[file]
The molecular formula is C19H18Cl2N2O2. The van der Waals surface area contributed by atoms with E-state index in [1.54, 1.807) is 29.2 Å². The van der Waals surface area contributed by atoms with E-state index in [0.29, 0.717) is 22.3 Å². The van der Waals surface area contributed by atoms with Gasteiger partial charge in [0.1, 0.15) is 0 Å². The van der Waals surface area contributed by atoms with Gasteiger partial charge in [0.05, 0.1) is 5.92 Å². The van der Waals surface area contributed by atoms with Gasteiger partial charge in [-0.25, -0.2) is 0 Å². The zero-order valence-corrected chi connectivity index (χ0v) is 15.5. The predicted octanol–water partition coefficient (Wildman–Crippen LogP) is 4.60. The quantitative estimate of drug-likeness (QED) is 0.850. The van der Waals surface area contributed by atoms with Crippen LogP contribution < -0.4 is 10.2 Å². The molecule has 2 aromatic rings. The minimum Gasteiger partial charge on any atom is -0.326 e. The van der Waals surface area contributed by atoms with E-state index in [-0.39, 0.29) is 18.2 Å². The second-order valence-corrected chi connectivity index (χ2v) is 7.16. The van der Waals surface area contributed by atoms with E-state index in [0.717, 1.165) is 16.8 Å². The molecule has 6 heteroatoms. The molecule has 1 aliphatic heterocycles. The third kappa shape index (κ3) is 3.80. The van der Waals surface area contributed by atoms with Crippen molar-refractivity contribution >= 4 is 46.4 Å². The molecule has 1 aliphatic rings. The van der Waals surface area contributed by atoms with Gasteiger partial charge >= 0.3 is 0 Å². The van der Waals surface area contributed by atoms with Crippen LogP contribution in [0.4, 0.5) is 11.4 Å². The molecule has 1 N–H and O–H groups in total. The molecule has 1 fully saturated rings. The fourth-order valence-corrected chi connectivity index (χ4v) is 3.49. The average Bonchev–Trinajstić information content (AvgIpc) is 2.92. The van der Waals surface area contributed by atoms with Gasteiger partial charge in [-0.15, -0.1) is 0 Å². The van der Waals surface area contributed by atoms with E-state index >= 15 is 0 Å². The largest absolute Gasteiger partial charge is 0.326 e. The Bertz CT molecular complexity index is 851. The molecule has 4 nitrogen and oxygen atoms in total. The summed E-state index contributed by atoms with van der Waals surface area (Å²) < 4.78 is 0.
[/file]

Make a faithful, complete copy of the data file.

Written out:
The molecular formula is C19H18Cl2N2O2. The van der Waals surface area contributed by atoms with E-state index in [1.54, 1.807) is 29.2 Å². The van der Waals surface area contributed by atoms with E-state index in [0.29, 0.717) is 22.3 Å². The van der Waals surface area contributed by atoms with Gasteiger partial charge in [0.1, 0.15) is 0 Å². The van der Waals surface area contributed by atoms with Gasteiger partial charge in [0.05, 0.1) is 5.92 Å². The van der Waals surface area contributed by atoms with Gasteiger partial charge in [-0.25, -0.2) is 0 Å². The zero-order valence-corrected chi connectivity index (χ0v) is 15.5. The predicted octanol–water partition coefficient (Wildman–Crippen LogP) is 4.60. The quantitative estimate of drug-likeness (QED) is 0.850. The van der Waals surface area contributed by atoms with Crippen LogP contribution < -0.4 is 10.2 Å². The molecule has 2 aromatic rings. The minimum Gasteiger partial charge on any atom is -0.326 e. The van der Waals surface area contributed by atoms with E-state index in [-0.39, 0.29) is 18.2 Å². The second-order valence-corrected chi connectivity index (χ2v) is 7.16. The van der Waals surface area contributed by atoms with E-state index in [0.717, 1.165) is 16.8 Å². The molecule has 6 heteroatoms. The molecule has 1 aliphatic heterocycles. The third kappa shape index (κ3) is 3.80. The van der Waals surface area contributed by atoms with Crippen molar-refractivity contribution >= 4 is 46.4 Å². The molecule has 1 aliphatic rings. The van der Waals surface area contributed by atoms with Gasteiger partial charge >= 0.3 is 0 Å². The van der Waals surface area contributed by atoms with Crippen LogP contribution in [0.4, 0.5) is 11.4 Å². The molecule has 1 N–H and O–H groups in total. The molecule has 1 fully saturated rings. The fourth-order valence-corrected chi connectivity index (χ4v) is 3.49. The average Bonchev–Trinajstić information content (AvgIpc) is 2.92. The van der Waals surface area contributed by atoms with Gasteiger partial charge in [-0.15, -0.1) is 0 Å². The van der Waals surface area contributed by atoms with E-state index >= 15 is 0 Å². The largest absolute Gasteiger partial charge is 0.326 e. The Bertz CT molecular complexity index is 851. The molecule has 4 nitrogen and oxygen atoms in total. The summed E-state index contributed by atoms with van der Waals surface area (Å²) < 4.78 is 0.